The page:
Water Play Safe with Children
Most young children
love swimming and being in the water in
general, but did you know that in the water
is actually one of the most dangerous places
that your child can be? In fact, it is
possible for a child to drown in as little
as just a few inches of water. At the same
time, you do not want to let the potential
danger of water keep your child from being
able to experience going swimming, fishing,
or spending a fun day at the beach. Instead,
there are just some basic safety precautions
that you will want to keep in mind so as to
keep your child safe.
Always Have Your Child
Wear a Life Jacket or "Floaties"
Even if your child
knows how to stay afloat, it is always best
to be safe and put some kind of flotation
device on your child that you can rely on.
Many parents make the false assumption that
a pool water noodle or inflatable raft is
safe enough, but the fact is that these can
deflate or your child can easily fall off of
one of these. By having a life jacket or "floaties"
actually attached to your child, you can
best ensure safety.
Enroll Your Child in
Most parents and
guardians do not realize that children as
young as a year old can take swimming
lessons. Also, studies have shown that
children ages 1-4 who have taken swim
lessons have a smaller chance of drowning
than those who do not. Of course, you should
never see swimming lessons as a substitute
for close adult supervision, but having your
child taught the basics of pool and water
safety can make a huge difference.
Even with careful adult
supervision, the fact remains that accidents
can happen. Therefore, it is a good idea for
you, as a parent or guardian, to know CPR.
After all, in the event of a water rescue,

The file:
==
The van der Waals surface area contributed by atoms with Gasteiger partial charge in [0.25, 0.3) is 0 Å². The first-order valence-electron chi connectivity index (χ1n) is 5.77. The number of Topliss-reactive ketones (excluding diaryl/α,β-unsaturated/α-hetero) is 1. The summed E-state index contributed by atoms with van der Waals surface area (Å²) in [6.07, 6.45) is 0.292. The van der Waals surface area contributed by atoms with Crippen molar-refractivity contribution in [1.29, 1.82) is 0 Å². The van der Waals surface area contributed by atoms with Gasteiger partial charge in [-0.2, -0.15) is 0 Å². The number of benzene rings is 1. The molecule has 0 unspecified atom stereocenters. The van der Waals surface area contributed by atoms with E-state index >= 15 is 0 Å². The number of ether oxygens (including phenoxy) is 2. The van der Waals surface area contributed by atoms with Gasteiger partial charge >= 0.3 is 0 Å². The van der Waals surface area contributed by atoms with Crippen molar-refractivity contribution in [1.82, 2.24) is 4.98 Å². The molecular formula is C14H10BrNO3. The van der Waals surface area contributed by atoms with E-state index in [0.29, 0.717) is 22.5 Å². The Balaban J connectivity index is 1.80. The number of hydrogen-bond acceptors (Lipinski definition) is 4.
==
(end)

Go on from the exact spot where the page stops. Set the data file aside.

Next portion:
you will most likely need to use it if the
child is unresponsive. This method could
save a child's life and is not very
difficult to learn. You can likely find a
local CPR class to enroll in for free or for
a very low cost, so be sure to look into it
if you do not know CPR already.
Teach Your Child Water
Most public pools have
"no running" signs clearly marked, in
addition to other notices such as "shallow
water - no diving." However, you should
never assume that your child has seen or
read the signs. Instead, you should teach
your child that running is never allowed
near a pool and that you should never dive
into a shallow end. Furthermore, teach your
child that horseplay, such as playfully
pushing another child underwater, is never
By keeping these water safety tips in mind,
your child can enjoy the fun and excitement
of water activities without you needing to
stress out in the process.
Please be aware that
the articles on this site are written by
mothers who are discussing their own
experiences and their own opinions. They do
not, and are not meant to, represent
professional advice and should be read with
that point firmly in mind. Our children’s
welfare is paramount; if you are ever in the
slightest doubt about any aspect of caring
for a child you are urged to seek qualified,
specialist advice from a professional
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